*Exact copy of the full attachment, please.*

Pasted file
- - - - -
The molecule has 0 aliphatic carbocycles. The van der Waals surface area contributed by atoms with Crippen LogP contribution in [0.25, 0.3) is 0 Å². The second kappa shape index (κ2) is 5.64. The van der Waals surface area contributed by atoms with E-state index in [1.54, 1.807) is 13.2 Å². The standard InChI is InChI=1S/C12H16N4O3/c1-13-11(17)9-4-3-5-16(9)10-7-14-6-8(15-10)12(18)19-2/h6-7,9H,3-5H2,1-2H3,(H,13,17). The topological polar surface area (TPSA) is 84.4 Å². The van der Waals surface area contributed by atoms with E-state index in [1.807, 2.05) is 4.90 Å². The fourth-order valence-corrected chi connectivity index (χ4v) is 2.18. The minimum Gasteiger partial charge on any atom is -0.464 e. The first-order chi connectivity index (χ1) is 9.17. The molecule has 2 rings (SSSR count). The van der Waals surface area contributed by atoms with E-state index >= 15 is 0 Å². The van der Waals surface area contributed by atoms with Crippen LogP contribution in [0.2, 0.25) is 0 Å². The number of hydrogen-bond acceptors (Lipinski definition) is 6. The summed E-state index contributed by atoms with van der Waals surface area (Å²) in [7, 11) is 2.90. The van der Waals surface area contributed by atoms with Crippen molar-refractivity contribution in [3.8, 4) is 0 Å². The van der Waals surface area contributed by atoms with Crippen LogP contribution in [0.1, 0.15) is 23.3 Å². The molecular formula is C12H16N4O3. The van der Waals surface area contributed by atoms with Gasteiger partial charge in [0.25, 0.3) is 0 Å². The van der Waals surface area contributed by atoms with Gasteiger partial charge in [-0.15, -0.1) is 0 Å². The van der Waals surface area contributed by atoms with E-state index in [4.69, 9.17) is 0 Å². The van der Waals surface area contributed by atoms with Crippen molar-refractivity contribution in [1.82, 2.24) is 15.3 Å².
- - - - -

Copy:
The molecule has 0 aliphatic carbocycles. The van der Waals surface area contributed by atoms with Crippen LogP contribution in [0.25, 0.3) is 0 Å². The second kappa shape index (κ2) is 5.64. The van der Waals surface area contributed by atoms with E-state index in [1.54, 1.807) is 13.2 Å². The standard InChI is InChI=1S/C12H16N4O3/c1-13-11(17)9-4-3-5-16(9)10-7-14-6-8(15-10)12(18)19-2/h6-7,9H,3-5H2,1-2H3,(H,13,17). The topological polar surface area (TPSA) is 84.4 Å². The van der Waals surface area contributed by atoms with E-state index in [1.807, 2.05) is 4.90 Å². The fourth-order valence-corrected chi connectivity index (χ4v) is 2.18. The minimum Gasteiger partial charge on any atom is -0.464 e. The first-order chi connectivity index (χ1) is 9.17. The molecule has 2 rings (SSSR count). The van der Waals surface area contributed by atoms with E-state index >= 15 is 0 Å². The van der Waals surface area contributed by atoms with Crippen LogP contribution in [0.2, 0.25) is 0 Å². The number of hydrogen-bond acceptors (Lipinski definition) is 6. The summed E-state index contributed by atoms with van der Waals surface area (Å²) in [7, 11) is 2.90. The van der Waals surface area contributed by atoms with Crippen molar-refractivity contribution in [3.8, 4) is 0 Å². The van der Waals surface area contributed by atoms with Crippen LogP contribution in [0.1, 0.15) is 23.3 Å². The molecular formula is C12H16N4O3. The van der Waals surface area contributed by atoms with Gasteiger partial charge in [0.25, 0.3) is 0 Å². The van der Waals surface area contributed by atoms with Gasteiger partial charge in [-0.15, -0.1) is 0 Å². The van der Waals surface area contributed by atoms with E-state index in [4.69, 9.17) is 0 Å². The van der Waals surface area contributed by atoms with Crippen molar-refractivity contribution in [1.82, 2.24) is 15.3 Å².